Knez Mihailova Street
Knez Mihailova Street
Knez Mihailova street is a pedestrian zone and shopping center - protected by law as one of the oldest and most valuable monumental complexes of the city, with a large number of representative buildings and urban houses built at the end of 1870s. It is thought that in, as early as, the Roman times there was the center of the Singidunum settlement. In this area, at the time of Turks, there were winding streets with gardens, drinking-fountains and mosques. In the middle of XIX century, there was a garden of Knez Aleksandar Karađorđević in the upper part of the street. After the adoption of the regulation plan of Belgrade in 1867, designed by Emilijan Josimović, the street has soon been built and gained its today's physionomy and content. The most influential and wealthiest families of the commercial and political society of Belgrade have come to live there. In 1870, the city authorities officially gave a name to this street - Ulica Kneza Mihaila.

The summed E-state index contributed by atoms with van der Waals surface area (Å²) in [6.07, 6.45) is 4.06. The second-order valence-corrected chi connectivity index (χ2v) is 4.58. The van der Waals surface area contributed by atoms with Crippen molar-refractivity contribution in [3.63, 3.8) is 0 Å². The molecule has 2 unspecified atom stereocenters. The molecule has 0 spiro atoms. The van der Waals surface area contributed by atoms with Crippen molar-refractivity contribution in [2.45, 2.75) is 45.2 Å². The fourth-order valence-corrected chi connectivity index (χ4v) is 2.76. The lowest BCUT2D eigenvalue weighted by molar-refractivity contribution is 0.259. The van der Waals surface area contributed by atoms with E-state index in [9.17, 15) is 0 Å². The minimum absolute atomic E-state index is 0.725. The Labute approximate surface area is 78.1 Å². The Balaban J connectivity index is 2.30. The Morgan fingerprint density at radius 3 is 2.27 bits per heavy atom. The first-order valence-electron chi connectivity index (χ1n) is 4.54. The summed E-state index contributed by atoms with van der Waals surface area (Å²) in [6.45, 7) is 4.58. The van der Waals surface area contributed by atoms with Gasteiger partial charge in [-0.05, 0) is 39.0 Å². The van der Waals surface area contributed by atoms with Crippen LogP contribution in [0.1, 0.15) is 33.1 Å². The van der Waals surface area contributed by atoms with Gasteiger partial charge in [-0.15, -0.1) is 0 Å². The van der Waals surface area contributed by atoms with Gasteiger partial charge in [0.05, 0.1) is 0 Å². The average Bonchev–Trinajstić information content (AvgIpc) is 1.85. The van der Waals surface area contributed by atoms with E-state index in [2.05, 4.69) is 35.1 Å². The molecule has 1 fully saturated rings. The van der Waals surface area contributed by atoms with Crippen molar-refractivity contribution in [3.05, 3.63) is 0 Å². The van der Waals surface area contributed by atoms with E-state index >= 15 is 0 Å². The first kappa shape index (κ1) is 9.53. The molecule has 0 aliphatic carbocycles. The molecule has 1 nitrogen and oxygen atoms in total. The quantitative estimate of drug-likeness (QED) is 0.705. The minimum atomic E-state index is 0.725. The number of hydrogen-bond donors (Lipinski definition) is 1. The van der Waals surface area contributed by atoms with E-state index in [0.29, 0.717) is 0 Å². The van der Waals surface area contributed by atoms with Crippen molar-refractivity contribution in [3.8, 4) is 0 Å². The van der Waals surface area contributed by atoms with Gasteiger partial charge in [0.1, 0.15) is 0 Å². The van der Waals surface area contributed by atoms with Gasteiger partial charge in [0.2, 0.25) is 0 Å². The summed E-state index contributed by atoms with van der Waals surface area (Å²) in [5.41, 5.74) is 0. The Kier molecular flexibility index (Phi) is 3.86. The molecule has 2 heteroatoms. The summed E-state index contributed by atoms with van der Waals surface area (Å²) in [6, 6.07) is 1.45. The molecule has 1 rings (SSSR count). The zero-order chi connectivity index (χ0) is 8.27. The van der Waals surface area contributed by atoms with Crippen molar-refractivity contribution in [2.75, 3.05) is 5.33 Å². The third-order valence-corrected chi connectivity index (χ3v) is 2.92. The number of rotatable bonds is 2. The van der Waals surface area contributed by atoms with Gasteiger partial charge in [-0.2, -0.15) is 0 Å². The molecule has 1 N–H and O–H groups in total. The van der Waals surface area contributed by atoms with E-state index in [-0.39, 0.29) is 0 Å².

The Building of the Serbian Academy of Sciences and Arts, 35 Knez Mihailova Street, was built in 1923-1924, by the plans of 1912 made by Dragutin Đorđević and Andra Stevanović, in style of academism with elements of secession. The building houses: the Library of the Academy, one of the richest in Belgrade; the Archive of the Academy with numerous materials about the history of Serbia; the Gallery of the Academy on the ground floor, with a special lecture hall, the bookstore and the antique shop.